The Bible instructs us to seek out truth. We’re commanded to learn if God is real and to know what is true from a spiritual and eternal perspective. Ask everyone to turn to John, chapter 8 in their Bibles. In the King James version, verse 32 reads:  And ye shall know the truth, and the truth shall make you free.

Ask your family what that scripture means. How can the truth make us free? What will it make us free from? Ask them what is the source of the truth referred to in this scripture. Invite them to read the scripture found at the start of this article.

Open a telephone book to the section on churches. Show them how many different churches are in their own area. This shows there are many people seeking truth in many different ways. Don’t discuss any particular church. Instead, move quickly to other pages in the telephone book that show places people might also seek truth: Schools, organizations, political groups, and so forth. Don’t comment on the validity of each place you show them yet. Just bring them to the attention of the family.

Bring out the boxes you’ve prepared. Show them the two decorated boxes and explain that  you want to fill one with pure sources of truth—sources you can always trust. The other box has sources that might contain truth, but they might also contain lies. Often they contain a mixture of each. Pass the plain box around and let family members take turns choosing, without looking, an item from the box. As each item is chosen, ask the family which box it should be moved to. Invite them to discuss the item and why it belongs in the assigned box. Who decided what was true for that particular source? How did they decide? Ask questions that open up thoughtful discussion, not just mindless “correct” answers.

When you are finished, spread out the items in each box, keeping them separated, and putting the labeled boxes behind them so you remember which group is which. What makes the two groups different? Why is one group always trustworthy? What is their source of information?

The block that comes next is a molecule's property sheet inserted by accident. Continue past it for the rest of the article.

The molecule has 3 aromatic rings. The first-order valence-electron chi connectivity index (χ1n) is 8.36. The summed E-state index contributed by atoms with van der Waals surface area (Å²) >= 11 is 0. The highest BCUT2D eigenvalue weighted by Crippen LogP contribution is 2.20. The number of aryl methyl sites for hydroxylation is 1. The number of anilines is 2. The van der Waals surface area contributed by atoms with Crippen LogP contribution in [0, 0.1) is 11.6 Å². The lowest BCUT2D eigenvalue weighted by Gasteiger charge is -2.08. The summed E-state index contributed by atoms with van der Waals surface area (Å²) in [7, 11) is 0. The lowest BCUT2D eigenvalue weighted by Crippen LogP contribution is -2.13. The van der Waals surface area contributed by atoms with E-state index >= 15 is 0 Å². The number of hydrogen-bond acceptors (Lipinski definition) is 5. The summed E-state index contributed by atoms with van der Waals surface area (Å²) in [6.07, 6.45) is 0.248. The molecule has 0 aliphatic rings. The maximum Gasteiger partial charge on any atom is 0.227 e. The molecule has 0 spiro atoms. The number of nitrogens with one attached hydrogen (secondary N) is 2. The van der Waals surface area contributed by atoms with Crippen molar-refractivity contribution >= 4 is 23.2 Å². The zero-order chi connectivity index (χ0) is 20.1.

Tell them God is a trustworthy source of truth. Truth can be found in many places. Many of the things they learn in school are true, but some things might not be. Truth can be found in science,  history, and other places, but what is considered true often depends on the opinions of man, not on the teachings of God. It is essential that we learn to recognize truth. Ask them if there are any sure ways know what is true and what isn’t.

Invite them to open their Bibles to James 1:5-7 and read.

5 If any of you lack wisdom, let him ask of God, that giveth to all men liberally, and upbraideth not; and it shall be given him.

6 But let him ask in faith, nothing wavering. For he that wavereth is like a wave of the sea driven with the wind and tossed.

7 For let not that man think that he shall receive any thing of the Lord.

God has promised us that if we need to know what is true, we can ask Him. We can pray to know what’s true and because He always keeps His promises, He will find ways to make sure we know what He is answering. It may take a great deal of time and faith, but He always answers. We can also find answers in the scriptures. It’s important to study the Bible regularly so we know what is in it, and to pray for wisdom and understanding as we read.

Spend the remainder of your lesson helping your children learn to use the tools of your faith to discern truth from falsehood.